The inclusion of CMR in the Engineers gallery follows CMR being awarded a King’s Award for Innovation for Versius. The Engineers gallery is free to attend and is now open to the public. To find out more about the Engineers gallery, and book tickets, visit



The Versius® Surgical Robotic System

Versius® resets expectations of robotic surgery. Versius fits into virtually any operating room set-up and integrates seamlessly into existing workflows, increasing the likelihood of robotic minimal access surgery (MAS). The small, portable and modular design of Versius allows the surgeon to only use the number of arms needed for a given procedure.

Biomimicking the human arm, Versius gives surgeons the choice of optimised port placement alongside the dexterity and accuracy of small fully-wristed instruments. With 3D HD vision, easy-to adopt instrument control and a choice of ergonomic working positions, the open surgeon console has the potential to reduce stress and fatigue and allows for clear communication with the surgical team. By thinking laparoscopically and operating robotically with Versius, patients, surgeons and healthcare professionals can all benefit from the value that robotic MAS brings.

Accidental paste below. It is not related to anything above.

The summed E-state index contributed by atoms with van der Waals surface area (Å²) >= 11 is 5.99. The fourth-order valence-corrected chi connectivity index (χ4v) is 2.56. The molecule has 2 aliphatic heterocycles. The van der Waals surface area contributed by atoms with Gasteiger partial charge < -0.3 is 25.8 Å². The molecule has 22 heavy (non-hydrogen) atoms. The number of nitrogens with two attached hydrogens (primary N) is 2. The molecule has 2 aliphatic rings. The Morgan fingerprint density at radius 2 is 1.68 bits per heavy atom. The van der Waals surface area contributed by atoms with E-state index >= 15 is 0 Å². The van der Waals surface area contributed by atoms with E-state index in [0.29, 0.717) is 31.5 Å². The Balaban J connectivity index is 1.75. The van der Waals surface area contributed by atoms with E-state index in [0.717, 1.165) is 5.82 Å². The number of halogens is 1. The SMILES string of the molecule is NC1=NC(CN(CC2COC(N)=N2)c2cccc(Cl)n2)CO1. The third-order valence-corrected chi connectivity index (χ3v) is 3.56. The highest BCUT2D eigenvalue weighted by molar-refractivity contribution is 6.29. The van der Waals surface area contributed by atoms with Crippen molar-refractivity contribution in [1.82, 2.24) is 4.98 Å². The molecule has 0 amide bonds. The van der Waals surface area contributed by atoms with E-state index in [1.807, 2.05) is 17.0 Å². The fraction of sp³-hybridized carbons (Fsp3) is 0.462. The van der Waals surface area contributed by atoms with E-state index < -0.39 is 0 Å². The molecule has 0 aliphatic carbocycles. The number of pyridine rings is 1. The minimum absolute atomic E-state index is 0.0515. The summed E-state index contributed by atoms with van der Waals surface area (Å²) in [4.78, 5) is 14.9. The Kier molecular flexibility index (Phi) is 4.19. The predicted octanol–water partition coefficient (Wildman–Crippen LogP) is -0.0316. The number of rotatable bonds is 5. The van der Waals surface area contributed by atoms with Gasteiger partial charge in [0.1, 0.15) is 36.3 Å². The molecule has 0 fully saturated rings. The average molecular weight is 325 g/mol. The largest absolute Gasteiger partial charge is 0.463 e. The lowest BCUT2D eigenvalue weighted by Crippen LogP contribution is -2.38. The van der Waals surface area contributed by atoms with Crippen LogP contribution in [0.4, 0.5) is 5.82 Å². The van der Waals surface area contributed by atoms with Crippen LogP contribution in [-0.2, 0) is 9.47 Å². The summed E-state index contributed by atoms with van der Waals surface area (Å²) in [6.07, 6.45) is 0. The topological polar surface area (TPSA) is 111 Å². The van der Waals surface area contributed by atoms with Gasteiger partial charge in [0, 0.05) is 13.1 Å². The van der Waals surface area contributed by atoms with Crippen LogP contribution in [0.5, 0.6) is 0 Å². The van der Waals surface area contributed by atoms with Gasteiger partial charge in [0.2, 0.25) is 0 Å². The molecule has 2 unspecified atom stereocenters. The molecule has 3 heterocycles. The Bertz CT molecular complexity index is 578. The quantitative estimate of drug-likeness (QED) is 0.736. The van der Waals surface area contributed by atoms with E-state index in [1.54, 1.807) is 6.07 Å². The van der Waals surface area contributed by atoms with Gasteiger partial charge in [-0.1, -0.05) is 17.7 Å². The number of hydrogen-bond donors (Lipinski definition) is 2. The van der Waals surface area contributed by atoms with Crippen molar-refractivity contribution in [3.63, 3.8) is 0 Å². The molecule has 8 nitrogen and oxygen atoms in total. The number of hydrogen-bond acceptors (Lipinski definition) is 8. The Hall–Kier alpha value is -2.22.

But it’s more than just a robot. Versius captures meaningful data with its wider digital ecosystem to support a surgeon’s continuous learning. Through the Versius Connect app, Versius Trainer and CMR clinical registry, Versius unleashes a wealth of insights to ultimately improve surgical care.

About CMR Surgical Limited